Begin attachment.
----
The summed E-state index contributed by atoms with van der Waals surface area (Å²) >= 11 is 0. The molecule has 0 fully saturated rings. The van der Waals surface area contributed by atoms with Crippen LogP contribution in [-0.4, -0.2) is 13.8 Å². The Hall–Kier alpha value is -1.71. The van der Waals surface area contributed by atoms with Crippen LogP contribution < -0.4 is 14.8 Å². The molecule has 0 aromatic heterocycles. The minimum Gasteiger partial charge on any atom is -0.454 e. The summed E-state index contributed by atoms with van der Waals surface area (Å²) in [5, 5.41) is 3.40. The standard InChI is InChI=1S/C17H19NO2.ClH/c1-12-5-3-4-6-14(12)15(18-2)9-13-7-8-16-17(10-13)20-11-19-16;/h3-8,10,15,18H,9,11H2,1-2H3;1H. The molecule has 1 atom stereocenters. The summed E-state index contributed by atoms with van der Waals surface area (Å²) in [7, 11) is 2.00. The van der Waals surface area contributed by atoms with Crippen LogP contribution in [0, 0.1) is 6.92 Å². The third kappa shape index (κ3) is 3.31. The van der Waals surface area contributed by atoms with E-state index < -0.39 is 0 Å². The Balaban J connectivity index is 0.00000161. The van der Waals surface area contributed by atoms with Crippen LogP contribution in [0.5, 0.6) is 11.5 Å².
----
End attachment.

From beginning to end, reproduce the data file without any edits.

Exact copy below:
The summed E-state index contributed by atoms with van der Waals surface area (Å²) >= 11 is 0. The molecule has 0 fully saturated rings. The van der Waals surface area contributed by atoms with Crippen LogP contribution in [-0.4, -0.2) is 13.8 Å². The Hall–Kier alpha value is -1.71. The van der Waals surface area contributed by atoms with Crippen LogP contribution < -0.4 is 14.8 Å². The molecule has 0 aromatic heterocycles. The minimum Gasteiger partial charge on any atom is -0.454 e. The summed E-state index contributed by atoms with van der Waals surface area (Å²) in [5, 5.41) is 3.40. The standard InChI is InChI=1S/C17H19NO2.ClH/c1-12-5-3-4-6-14(12)15(18-2)9-13-7-8-16-17(10-13)20-11-19-16;/h3-8,10,15,18H,9,11H2,1-2H3;1H. The molecule has 1 atom stereocenters. The summed E-state index contributed by atoms with van der Waals surface area (Å²) in [7, 11) is 2.00. The van der Waals surface area contributed by atoms with Crippen LogP contribution in [0, 0.1) is 6.92 Å². The third kappa shape index (κ3) is 3.31. The van der Waals surface area contributed by atoms with E-state index < -0.39 is 0 Å². The Balaban J connectivity index is 0.00000161. The van der Waals surface area contributed by atoms with Crippen LogP contribution in [0.5, 0.6) is 11.5 Å².